Discussion Questions

  1. In the opening chapter, Julia eats a mango for the first time. Do you see a symbolic meaning in this? If so, what is it?
  2. In the second chapter, at a dinner party, the characters discuss the murder of an American boy by the drivers he had cheated? Do you think the drivers were justified? Why or why not?
  3. In Asia, things are not always what they seem. Bill Harper tells his dinner guests that the Ambassador “doesn’t understand the rules of the game” in Asia, and speaks about a façade. What does he mean?
  4. At the Chez Tyna bar, Jake tells Julia that Nicole has “an old soul” in the Buddhist sense. What does he mean?
  5. At the swimming pool, Julia has what she calls “an encounter manqué”—a missed meeting—with her future lover. What is the other missed meeting between the two that occurs much later?
  6. When Julia runs into Jake outside Hourani’s bungalow, he tells her that “these people don’t play by the same rules.” What does he mean by that?
  7. At Kep, Hourani tells Julia that “real life is much more interesting” than American films with Doris Day. What does he mean? Do you agree or disagree?
  8. At the art show, a librarian brushes insects out of the way—then sprays insecticide. And a government official tells Julia her magazine can’t show a picture of a school with thatched walls. What do these two things illustrate about the Cambodian mindset? How does it differ from a western mindset?
  9. When Harper says that “Dulles is dead, but neutralism is still suspect,” what does that tell you about US foreign policy during the Cold War era? And when he tells Julia that we should be thinking about what the people outside on the street think and that the murder of the boy by the cyclo drivers might hint at in the future, what is he unknowingly prophesying?
  10. The French fencing master refers to educated Cambodians as “evolved ones.” In the ”Sea Change” chapter, Filipinos who have embraced Spanish culture are called “enlightened.” Do you find this condescending, ethnocentric? Why or why not?
  11. Did the US learn anything from the French experience in Indochina? What should we have learned?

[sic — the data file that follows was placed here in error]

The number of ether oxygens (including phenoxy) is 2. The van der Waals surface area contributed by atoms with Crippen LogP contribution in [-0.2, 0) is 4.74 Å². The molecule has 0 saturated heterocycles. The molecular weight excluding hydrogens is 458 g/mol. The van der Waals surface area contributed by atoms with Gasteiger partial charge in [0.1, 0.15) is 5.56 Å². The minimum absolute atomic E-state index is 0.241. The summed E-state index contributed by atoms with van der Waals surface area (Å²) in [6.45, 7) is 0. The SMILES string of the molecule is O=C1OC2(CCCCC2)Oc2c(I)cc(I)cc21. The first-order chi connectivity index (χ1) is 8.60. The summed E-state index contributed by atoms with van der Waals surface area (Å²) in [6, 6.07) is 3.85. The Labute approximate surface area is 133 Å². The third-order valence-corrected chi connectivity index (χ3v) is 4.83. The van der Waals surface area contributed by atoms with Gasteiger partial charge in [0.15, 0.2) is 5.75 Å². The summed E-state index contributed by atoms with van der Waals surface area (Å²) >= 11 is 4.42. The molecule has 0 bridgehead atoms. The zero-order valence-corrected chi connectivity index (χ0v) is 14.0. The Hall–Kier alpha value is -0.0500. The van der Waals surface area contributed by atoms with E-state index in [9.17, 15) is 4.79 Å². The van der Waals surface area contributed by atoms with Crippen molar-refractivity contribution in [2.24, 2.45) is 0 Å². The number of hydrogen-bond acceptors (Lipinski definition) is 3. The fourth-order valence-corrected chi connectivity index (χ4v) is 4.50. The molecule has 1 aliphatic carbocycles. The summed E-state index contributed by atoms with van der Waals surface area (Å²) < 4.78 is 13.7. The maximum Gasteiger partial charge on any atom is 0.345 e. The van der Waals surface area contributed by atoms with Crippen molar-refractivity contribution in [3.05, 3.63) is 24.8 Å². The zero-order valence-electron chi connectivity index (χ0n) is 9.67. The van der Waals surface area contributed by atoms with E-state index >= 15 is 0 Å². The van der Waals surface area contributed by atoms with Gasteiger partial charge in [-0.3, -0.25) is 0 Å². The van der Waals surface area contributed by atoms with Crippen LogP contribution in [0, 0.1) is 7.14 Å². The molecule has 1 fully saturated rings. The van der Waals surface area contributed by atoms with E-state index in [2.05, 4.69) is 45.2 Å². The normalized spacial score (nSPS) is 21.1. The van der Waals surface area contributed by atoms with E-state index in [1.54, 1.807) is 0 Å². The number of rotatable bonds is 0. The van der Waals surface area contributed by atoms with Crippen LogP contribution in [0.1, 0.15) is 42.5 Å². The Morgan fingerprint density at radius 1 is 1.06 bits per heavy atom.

12. The Embassy press attaché doesn’t want to publicize Martin Luther King’s March on Washington because it would be “washing our dirty laundry in public.” Do you agree or disagree?
  13. When Julia’s American party guests learn about the coup against Diem in Viet Nam, they are jubilant, but Julia’s maid, Lanh, is distraught. In hindsight, who was right?
  14. How does the assassination of JFK precipitate a crisis in US-Cambodian relations? What could the US have done to avoid this?
  15. What is the theme of Mango Rains? Can you point to a passage or passages that illustrate this theme?
  16. At the airport, Julia overhears someone say “Partir, c’est mourir un peu.”—to leave, or part, is to die a little. How does Julia interpret this? Do you agree with her interpretation?
  17. Elaine lets Becker drive her car, but when he hits a pedestrian and makes Elaine take the driver’s seat, she is furious and contrasts his lack of honor with that of her erstwhile lover, Tom. But there is a hint that both Becker and Tom acted from less than honorable motivations. How would you evaluate each of the men’s sense of honor?
  18. After the accident in “The Color of the Sea Queen”, Becker hints that it was all a scam, and that the Dutch priest was in on it? Do you think that was true?
  19. What is Elaine seeking when she goes around to all the festivals in India? Do you think she finds it in the end?
  20. In “The Dead Heart of Africa”, should Tom have treated Sheila differently when they say goodbye at the airport? Should he have told her that Elaine was dead?
  21. When the boy, Ram, throws the rotten mango on the ground and its insides splatter, what does that symbolize? How does this differ with the symbolism of the mango in the opening chapter?
  22. Several of the characters in Mango Rains take questionable moral shortcuts just to survive. For example, Bill spies for the Chinese and Nicole leaves her children and deceives her husband to be. What other characters take questionable actions in order to survive? Are any of these actions justified? What should they have done?
  23. In her journal, Julia writes that she is “happy enough”? What does that mean? She also writes that “people say it’s a small world, but they’re wrong.” Do you agree or disagree?